A Bailout by Any Other Name: FirstEnergy Still Trying to Stick It to Ohio Customers

handshake_iStock_000000409076_L3You have to give some credit to FirstEnergy. It does hire creative lawyers.

After the Federal Energy Regulatory Commission (FERC) effectively killed the utility giant’s $4-billion bailout request to keep its uneconomic power plants online, those expensive attorneys figured they could redefine a few words and restore the subsidies. In an attempt to thwart FERC’s decision, the utility is asking the Public Utilities Commission of Ohio (PUCO) to consider “modifications” to its bailout plan. However, these changes will still result in increased customer bills at the rate of $4 billion.

For almost two years, FirstEnergy argued it needed to prop up its uneconomic generators with “power purchase agreements” (PPA) between the utility and its affiliate companies. After federal regulators declared such transactions were illegal because they distorted competitive markets, FirstEnergy lawyers are now saying, “Just kidding!” Instead of using the term “PPAs,” the utility now prefers “surcharges,” skirting FERC’s ruling and hoping it won’t notice there’s been no real change.

The utility also hires creative accountants. FirstEnergy’s original proposal would have the PPAs reflect the actual costs of producing electricity from these old power plants. Now those accountants are saying, “Just kidding!” So instead of actual costs (which require FERC review), the “surcharges” would be based on estimated power production costs – guesses the utility made 18 months ago that have already proven to be way off base.

These number crunchers also no longer care about actual contracts, so long as they secure the higher rates. Without the official agreements in place, it now seems a handshake among the utility’s affiliates will do, meaning state regulators don’t have to regulate those “deals.”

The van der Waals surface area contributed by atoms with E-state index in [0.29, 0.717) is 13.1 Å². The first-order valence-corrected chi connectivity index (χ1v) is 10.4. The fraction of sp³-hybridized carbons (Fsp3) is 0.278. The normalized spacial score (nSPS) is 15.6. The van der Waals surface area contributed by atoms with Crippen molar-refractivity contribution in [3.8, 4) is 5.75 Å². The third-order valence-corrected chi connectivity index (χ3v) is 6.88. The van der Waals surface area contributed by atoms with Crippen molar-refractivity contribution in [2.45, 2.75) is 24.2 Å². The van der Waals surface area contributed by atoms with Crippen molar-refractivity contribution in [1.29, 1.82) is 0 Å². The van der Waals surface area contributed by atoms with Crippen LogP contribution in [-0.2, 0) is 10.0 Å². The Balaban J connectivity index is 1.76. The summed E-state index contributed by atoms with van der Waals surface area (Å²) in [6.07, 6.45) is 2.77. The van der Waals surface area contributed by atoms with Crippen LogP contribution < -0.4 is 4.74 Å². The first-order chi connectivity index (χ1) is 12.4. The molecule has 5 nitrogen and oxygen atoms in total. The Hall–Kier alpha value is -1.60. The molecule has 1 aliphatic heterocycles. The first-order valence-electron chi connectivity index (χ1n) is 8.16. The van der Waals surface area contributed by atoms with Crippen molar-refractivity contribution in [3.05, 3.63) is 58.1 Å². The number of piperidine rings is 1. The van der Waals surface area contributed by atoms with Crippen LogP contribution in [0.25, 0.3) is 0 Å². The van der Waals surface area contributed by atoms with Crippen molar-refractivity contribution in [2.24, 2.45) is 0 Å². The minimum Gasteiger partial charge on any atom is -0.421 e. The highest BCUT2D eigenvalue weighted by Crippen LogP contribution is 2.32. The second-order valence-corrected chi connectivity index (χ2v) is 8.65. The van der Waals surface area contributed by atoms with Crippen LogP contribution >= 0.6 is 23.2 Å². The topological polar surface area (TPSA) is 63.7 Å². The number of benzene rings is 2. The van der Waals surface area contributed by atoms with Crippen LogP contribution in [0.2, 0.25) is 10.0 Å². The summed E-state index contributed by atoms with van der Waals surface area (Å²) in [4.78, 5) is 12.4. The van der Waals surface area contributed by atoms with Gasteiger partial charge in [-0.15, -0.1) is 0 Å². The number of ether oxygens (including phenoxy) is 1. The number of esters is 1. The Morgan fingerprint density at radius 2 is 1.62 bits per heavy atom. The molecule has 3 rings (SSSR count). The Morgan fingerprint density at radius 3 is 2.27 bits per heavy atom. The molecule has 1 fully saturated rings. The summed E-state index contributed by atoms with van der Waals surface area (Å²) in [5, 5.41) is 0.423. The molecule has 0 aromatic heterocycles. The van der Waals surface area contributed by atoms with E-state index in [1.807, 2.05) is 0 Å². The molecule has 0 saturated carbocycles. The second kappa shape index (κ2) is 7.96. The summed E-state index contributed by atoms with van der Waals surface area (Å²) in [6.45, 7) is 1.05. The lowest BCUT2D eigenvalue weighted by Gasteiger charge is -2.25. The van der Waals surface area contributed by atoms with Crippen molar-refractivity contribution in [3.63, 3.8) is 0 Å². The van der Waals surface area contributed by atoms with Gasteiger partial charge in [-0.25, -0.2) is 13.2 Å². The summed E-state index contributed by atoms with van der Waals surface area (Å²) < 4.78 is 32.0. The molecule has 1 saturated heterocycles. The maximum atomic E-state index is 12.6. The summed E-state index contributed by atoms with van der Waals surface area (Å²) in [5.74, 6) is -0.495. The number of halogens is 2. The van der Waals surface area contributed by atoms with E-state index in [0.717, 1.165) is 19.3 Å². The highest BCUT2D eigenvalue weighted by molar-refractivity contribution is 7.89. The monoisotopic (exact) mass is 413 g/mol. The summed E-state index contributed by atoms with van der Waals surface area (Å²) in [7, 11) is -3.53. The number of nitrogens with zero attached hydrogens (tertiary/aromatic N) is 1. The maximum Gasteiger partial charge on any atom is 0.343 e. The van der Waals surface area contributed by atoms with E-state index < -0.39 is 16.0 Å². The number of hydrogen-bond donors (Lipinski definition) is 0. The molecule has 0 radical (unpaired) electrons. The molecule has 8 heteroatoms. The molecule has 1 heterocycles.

FirstEnergy wants more money and wants it now. The utility is asking the PUCO to embrace this totally new (but basically the same) approach within the next couple of weeks – so the power firm can start charging higher rates by the first of June. In its rush for profits, the utility wants to avoid hearings, filings, and investigations – those pesky things that regulators usually do.

You have to give FirstEnergy credit for chutzpah. With a straight face, its lawyers and accountants still say the $4-billion bailout will “protect customers,” the very people who will be stuck with higher electricity bills. Of course, the real beneficiary of these legal and accounting sleights of hand is the utility, who’s hoping to recover from a stock downgrade after the FERC ruling.

FERC stepped in to protect Ohioans in this case, but now FirstEnergy is trying to flex its political muscle in the state again.

As we’ve noted before, FirstEnergy also hires powerful lobbyists, many of whom are the friends and former staffers of key politicians. The power company contributes generously to lawmakers and their favorite causes, which seems to usually ensure it gets what it wants in Ohio. FERC stepped in to protect Ohioans in this case, but now FirstEnergy is trying to flex its political muscle in the state again.

If the lawyers and accountants were being honest with their wording, rather than creative, they’d describe the “new” FirstEnergy bailout for what it is and always has been – “corporate cronyism.” Here’s hoping Ohio regulators – all of whom are self-described conservatives who embrace markets over subsidies – will mock FirstEnergy’s new proposal. Call it creative, but still flawed – and still essentially a bailout.

Photo credit: © Oleg Prikhodko / istockphoto.com

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